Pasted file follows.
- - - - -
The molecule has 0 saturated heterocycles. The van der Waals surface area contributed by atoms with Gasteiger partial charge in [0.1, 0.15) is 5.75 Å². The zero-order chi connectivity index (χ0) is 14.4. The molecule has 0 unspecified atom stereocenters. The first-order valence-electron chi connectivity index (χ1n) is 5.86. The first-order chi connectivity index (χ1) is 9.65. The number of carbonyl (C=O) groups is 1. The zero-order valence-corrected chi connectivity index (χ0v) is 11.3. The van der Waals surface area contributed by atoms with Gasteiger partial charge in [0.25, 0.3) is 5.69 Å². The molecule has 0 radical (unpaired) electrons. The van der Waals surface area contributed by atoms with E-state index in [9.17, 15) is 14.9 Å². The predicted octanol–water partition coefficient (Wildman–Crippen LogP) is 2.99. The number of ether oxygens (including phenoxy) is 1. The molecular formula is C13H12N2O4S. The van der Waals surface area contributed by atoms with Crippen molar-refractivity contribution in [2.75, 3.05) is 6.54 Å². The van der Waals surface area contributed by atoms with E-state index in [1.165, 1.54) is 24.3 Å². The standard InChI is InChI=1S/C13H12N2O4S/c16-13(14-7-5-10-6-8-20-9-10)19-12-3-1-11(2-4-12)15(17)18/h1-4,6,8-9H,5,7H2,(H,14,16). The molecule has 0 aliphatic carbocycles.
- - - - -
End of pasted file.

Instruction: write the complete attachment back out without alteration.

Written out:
The molecule has 0 saturated heterocycles. The van der Waals surface area contributed by atoms with Gasteiger partial charge in [0.1, 0.15) is 5.75 Å². The zero-order chi connectivity index (χ0) is 14.4. The molecule has 0 unspecified atom stereocenters. The first-order valence-electron chi connectivity index (χ1n) is 5.86. The first-order chi connectivity index (χ1) is 9.65. The number of carbonyl (C=O) groups is 1. The zero-order valence-corrected chi connectivity index (χ0v) is 11.3. The van der Waals surface area contributed by atoms with Gasteiger partial charge in [0.25, 0.3) is 5.69 Å². The molecule has 0 radical (unpaired) electrons. The van der Waals surface area contributed by atoms with E-state index in [9.17, 15) is 14.9 Å². The predicted octanol–water partition coefficient (Wildman–Crippen LogP) is 2.99. The number of ether oxygens (including phenoxy) is 1. The molecular formula is C13H12N2O4S. The van der Waals surface area contributed by atoms with Crippen molar-refractivity contribution in [2.75, 3.05) is 6.54 Å². The van der Waals surface area contributed by atoms with E-state index in [1.165, 1.54) is 24.3 Å². The standard InChI is InChI=1S/C13H12N2O4S/c16-13(14-7-5-10-6-8-20-9-10)19-12-3-1-11(2-4-12)15(17)18/h1-4,6,8-9H,5,7H2,(H,14,16). The molecule has 0 aliphatic carbocycles.